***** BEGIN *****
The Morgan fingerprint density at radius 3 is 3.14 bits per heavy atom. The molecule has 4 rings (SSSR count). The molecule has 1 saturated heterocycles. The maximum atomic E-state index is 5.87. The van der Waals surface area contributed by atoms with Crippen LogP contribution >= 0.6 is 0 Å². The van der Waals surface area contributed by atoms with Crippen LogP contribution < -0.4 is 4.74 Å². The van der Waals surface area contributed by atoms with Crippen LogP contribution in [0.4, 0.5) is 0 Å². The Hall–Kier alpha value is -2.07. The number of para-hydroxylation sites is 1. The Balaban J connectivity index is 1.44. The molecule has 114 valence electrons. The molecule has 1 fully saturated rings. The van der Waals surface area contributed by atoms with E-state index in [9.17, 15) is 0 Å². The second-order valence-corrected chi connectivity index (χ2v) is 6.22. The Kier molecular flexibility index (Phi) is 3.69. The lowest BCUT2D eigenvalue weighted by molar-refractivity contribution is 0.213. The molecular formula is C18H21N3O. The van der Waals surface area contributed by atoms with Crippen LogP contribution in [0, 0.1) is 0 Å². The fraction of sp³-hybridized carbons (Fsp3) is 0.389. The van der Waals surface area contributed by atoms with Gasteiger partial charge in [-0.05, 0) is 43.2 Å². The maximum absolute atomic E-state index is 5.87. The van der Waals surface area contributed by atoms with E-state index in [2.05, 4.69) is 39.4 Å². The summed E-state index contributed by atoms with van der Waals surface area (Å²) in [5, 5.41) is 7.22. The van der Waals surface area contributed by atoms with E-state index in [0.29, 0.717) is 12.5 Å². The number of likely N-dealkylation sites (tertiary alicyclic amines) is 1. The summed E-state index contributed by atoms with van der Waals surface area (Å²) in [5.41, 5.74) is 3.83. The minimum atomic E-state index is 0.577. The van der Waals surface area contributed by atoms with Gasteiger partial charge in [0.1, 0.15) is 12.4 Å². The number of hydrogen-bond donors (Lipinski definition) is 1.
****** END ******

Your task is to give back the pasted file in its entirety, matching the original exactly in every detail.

The Morgan fingerprint density at radius 3 is 3.14 bits per heavy atom. The molecule has 4 rings (SSSR count). The molecule has 1 saturated heterocycles. The maximum atomic E-state index is 5.87. The van der Waals surface area contributed by atoms with Crippen LogP contribution >= 0.6 is 0 Å². The van der Waals surface area contributed by atoms with Crippen LogP contribution < -0.4 is 4.74 Å². The van der Waals surface area contributed by atoms with Crippen LogP contribution in [0.4, 0.5) is 0 Å². The Hall–Kier alpha value is -2.07. The number of para-hydroxylation sites is 1. The Balaban J connectivity index is 1.44. The molecule has 114 valence electrons. The molecule has 1 fully saturated rings. The van der Waals surface area contributed by atoms with E-state index in [9.17, 15) is 0 Å². The second-order valence-corrected chi connectivity index (χ2v) is 6.22. The Kier molecular flexibility index (Phi) is 3.69. The lowest BCUT2D eigenvalue weighted by molar-refractivity contribution is 0.213. The molecular formula is C18H21N3O. The van der Waals surface area contributed by atoms with Crippen LogP contribution in [0, 0.1) is 0 Å². The fraction of sp³-hybridized carbons (Fsp3) is 0.389. The van der Waals surface area contributed by atoms with Gasteiger partial charge in [-0.05, 0) is 43.2 Å². The maximum absolute atomic E-state index is 5.87. The van der Waals surface area contributed by atoms with E-state index in [2.05, 4.69) is 39.4 Å². The summed E-state index contributed by atoms with van der Waals surface area (Å²) in [5, 5.41) is 7.22. The van der Waals surface area contributed by atoms with E-state index in [0.29, 0.717) is 12.5 Å². The number of likely N-dealkylation sites (tertiary alicyclic amines) is 1. The summed E-state index contributed by atoms with van der Waals surface area (Å²) in [5.41, 5.74) is 3.83. The minimum atomic E-state index is 0.577. The van der Waals surface area contributed by atoms with Gasteiger partial charge in [0.1, 0.15) is 12.4 Å². The number of hydrogen-bond donors (Lipinski definition) is 1.